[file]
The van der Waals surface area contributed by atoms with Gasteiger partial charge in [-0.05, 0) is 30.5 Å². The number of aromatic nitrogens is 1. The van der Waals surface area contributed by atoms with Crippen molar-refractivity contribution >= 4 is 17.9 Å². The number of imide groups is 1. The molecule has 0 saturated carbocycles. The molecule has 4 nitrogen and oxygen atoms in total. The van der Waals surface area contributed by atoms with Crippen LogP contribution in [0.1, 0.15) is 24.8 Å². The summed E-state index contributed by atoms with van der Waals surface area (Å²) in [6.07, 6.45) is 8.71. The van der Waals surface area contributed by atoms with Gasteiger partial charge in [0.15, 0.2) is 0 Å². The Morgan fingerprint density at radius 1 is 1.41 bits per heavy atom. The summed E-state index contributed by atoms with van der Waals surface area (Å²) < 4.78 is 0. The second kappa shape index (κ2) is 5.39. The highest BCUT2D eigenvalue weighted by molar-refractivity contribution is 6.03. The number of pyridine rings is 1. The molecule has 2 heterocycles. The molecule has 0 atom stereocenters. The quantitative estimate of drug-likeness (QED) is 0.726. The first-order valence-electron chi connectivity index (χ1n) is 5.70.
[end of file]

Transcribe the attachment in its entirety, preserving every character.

The van der Waals surface area contributed by atoms with Gasteiger partial charge in [-0.05, 0) is 30.5 Å². The number of aromatic nitrogens is 1. The van der Waals surface area contributed by atoms with Crippen molar-refractivity contribution >= 4 is 17.9 Å². The number of imide groups is 1. The molecule has 0 saturated carbocycles. The molecule has 4 nitrogen and oxygen atoms in total. The van der Waals surface area contributed by atoms with Crippen LogP contribution in [0.1, 0.15) is 24.8 Å². The summed E-state index contributed by atoms with van der Waals surface area (Å²) in [6.07, 6.45) is 8.71. The van der Waals surface area contributed by atoms with Gasteiger partial charge in [0.15, 0.2) is 0 Å². The Morgan fingerprint density at radius 1 is 1.41 bits per heavy atom. The summed E-state index contributed by atoms with van der Waals surface area (Å²) < 4.78 is 0. The second kappa shape index (κ2) is 5.39. The highest BCUT2D eigenvalue weighted by molar-refractivity contribution is 6.03. The number of pyridine rings is 1. The molecule has 2 heterocycles. The molecule has 0 atom stereocenters. The quantitative estimate of drug-likeness (QED) is 0.726. The first-order valence-electron chi connectivity index (χ1n) is 5.70.